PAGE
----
Oil Well Planning

Drilling optimization requires detailed engineering in all aspects of well planning, drilling implementation, and post-run evaluation Effective well planning optimizes the boundaries, constraints, learning, nonproductive time, and limits and uses new technologies as well as tried and true methods. Use of decision support packages, which document the reasoning behind the decision-making, is key to shared learning and continuous improvement processes. It is critical to anticipate potential difficulties, to understand their consequences, and to be prepared with
contingency plans. Post-run evaluation is required to capture learning.
Drilling Planning

Many of the processes used are the same as used during the well planning phase, but are conducted using new data from the recent drilling events. Depending on the phase of planning and whether you are the operator
or a service provider, some constraints will be out of your control to alter or influence (e.g., casing point selection, casing sizes, mud weights, mud types, directional plan, drilling approach such as BHA types or new technology
use). There is significant value inbeing able to identify alternate possibilities for improvement over current methods, but well planning must consider future availability of products and services for possible well interventions.
When presented properly to the groups affected by the change, it is possible to learn why it is not feasible or to alter the plan to cause improvement. Engineers must understand and identify the correct applications for technologies to reduce costs and increase effectiveness.Acorrect application understands the tradeoffs of risk versus rewardandcosts versus benefits.

Boundaries Boundaries are related to the “rules of the game” established by the company or companies involved. Boundaries are criteria established by management as “required outcomes or processes” and may relate to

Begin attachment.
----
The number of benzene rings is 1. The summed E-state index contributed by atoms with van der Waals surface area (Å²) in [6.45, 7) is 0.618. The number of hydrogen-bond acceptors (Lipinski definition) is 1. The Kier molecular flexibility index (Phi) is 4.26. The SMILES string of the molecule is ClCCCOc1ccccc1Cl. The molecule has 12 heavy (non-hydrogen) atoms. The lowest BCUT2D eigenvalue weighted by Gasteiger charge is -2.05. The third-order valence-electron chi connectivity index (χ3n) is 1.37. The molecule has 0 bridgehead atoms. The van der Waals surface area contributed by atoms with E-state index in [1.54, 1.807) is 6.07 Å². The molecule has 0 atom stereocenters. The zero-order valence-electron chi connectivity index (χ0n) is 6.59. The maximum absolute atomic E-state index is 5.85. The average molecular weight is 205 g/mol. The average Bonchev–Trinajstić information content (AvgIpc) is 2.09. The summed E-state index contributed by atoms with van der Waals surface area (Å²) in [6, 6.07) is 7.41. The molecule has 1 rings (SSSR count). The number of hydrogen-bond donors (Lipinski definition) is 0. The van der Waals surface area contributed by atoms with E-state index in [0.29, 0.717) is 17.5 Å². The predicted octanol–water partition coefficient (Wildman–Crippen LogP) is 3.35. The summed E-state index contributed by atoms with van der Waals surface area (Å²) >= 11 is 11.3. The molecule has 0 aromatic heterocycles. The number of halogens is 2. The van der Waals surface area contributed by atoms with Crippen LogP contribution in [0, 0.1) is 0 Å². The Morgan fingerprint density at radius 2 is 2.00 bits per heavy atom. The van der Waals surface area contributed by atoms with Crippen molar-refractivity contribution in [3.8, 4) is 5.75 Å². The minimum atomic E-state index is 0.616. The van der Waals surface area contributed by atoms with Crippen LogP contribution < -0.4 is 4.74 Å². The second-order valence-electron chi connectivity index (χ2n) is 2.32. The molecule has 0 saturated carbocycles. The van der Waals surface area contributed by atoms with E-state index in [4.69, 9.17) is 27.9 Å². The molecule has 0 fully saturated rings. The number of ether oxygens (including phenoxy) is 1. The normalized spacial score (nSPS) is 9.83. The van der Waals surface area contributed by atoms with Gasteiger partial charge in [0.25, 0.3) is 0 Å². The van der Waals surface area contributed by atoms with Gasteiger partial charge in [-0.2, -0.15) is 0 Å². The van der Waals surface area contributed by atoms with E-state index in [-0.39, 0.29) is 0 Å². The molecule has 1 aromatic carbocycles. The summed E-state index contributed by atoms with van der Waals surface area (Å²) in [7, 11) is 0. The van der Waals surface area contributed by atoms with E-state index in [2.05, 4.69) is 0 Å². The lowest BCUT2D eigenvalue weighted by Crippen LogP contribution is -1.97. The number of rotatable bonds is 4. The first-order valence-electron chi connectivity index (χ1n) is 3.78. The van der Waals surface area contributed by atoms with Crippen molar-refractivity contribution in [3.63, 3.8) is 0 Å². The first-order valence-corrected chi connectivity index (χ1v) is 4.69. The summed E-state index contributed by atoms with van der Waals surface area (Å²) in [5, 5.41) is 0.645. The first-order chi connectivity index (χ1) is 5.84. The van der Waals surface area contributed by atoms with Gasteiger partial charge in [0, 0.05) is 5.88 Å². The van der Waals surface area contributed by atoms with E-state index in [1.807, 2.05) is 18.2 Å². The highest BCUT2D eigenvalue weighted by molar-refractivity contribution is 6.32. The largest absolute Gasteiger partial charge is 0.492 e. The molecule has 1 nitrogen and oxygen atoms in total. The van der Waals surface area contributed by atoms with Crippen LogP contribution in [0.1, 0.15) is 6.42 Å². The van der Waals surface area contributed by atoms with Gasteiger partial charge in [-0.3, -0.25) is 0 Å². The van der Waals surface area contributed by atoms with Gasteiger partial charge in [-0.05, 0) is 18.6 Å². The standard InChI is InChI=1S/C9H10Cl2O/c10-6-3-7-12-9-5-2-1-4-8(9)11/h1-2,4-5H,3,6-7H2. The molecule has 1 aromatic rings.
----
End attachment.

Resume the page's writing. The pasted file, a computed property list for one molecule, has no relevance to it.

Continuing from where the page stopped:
behaviors, costs, time, safety, and production targets.
Constraints Constraints during drilling may be preplanned trip points for logs, cores, casing, and BHA or bit changes. Equipment, information, human resource knowledge, skills and availability, mud changeover, and dropping balls for downhole tools are examples of constraints on the plan and its implementation.
The Learning Curve Optimization’s progress can be tracked using learning curves that chart the performance measures deemed most effective for the situation and then applying this knowledge to subsequent wells.
Learning curves provide a graphic approach to displaying the outcomes. Incremental learning produces an exponential curve slope. Step changes may be caused by radically new approaches or unexpected trouble. With
understanding and planning, the step change will more likely be in a positive direction, imparting huge savings for this and future wells. The curve slope defines the optimization rate. The learning curve can be used to demonstrate the overall big picture or a small component that affects the overall outcome. In either case, the curve measures the rate of change of the parameter you choose, typically the “performance measures” established by you and your team. Each performance measure is typically plotted against time, perhaps the chronological order of wells drilled as shown in figure below:

Cost Estimating Oneof the mostcommonand critical requests of drilling engineers is to provide accurate cost estimates, or authority for expenditures (AFEs). The key is to use a systematic and repeatable approach that takes
into account all aspects of the client’s objectives. These objectives must be clearly defined throughout the organization before beginning the optimization and estimating process. Accurate estimating is essential to maximizing a company’s resources. Overestimating a project’s cost can tie up capital that could be used elsewhere, and underestimating can create budget shortfalls affecting overall economics.
Integrated Software Packages With the complexity of today’s wells, it is advantageous to use integrated software packages to help design all aspects of the well. Examples of these programs include

• Casing design
• Torque and drag
• Directional planning
• Hydraulics
• Cementing
• Well control
Decision Support Packages Decision support packages document the reasoning behind the decisions that are made, allowing other people to understand the basis for the decisions. When future well requirements change, a decision trail is available that easily identifies when new choices may be needed and beneficial.
Performance Measures Common drilling optimization performance measures are cost per foot of hole drilled, cost per foot per casing interval, trouble time, trouble cost, and AFEs versus actual costs.